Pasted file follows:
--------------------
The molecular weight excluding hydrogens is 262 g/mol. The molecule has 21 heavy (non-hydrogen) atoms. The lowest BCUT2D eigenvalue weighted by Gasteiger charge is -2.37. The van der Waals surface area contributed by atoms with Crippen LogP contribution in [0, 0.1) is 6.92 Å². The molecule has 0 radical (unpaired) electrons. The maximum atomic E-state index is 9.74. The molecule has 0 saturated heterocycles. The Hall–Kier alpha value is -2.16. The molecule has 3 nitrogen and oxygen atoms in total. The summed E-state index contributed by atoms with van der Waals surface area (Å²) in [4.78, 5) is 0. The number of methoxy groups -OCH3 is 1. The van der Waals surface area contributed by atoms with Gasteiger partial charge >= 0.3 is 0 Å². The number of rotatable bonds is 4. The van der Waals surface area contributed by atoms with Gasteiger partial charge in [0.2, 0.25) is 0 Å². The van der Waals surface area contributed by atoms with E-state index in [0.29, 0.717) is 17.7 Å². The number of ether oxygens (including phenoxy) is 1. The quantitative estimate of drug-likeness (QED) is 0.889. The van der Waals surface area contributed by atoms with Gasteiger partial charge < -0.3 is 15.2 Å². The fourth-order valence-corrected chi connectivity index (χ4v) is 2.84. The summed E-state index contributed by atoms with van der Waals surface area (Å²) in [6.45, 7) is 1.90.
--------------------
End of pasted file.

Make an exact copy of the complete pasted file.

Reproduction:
The molecular weight excluding hydrogens is 262 g/mol. The molecule has 21 heavy (non-hydrogen) atoms. The lowest BCUT2D eigenvalue weighted by Gasteiger charge is -2.37. The van der Waals surface area contributed by atoms with Crippen LogP contribution in [0, 0.1) is 6.92 Å². The molecule has 0 radical (unpaired) electrons. The maximum atomic E-state index is 9.74. The molecule has 0 saturated heterocycles. The Hall–Kier alpha value is -2.16. The molecule has 3 nitrogen and oxygen atoms in total. The summed E-state index contributed by atoms with van der Waals surface area (Å²) in [4.78, 5) is 0. The number of methoxy groups -OCH3 is 1. The van der Waals surface area contributed by atoms with Gasteiger partial charge >= 0.3 is 0 Å². The number of rotatable bonds is 4. The van der Waals surface area contributed by atoms with Gasteiger partial charge in [0.2, 0.25) is 0 Å². The van der Waals surface area contributed by atoms with E-state index in [0.29, 0.717) is 17.7 Å². The number of ether oxygens (including phenoxy) is 1. The quantitative estimate of drug-likeness (QED) is 0.889. The van der Waals surface area contributed by atoms with Gasteiger partial charge < -0.3 is 15.2 Å². The fourth-order valence-corrected chi connectivity index (χ4v) is 2.84. The summed E-state index contributed by atoms with van der Waals surface area (Å²) in [6.45, 7) is 1.90.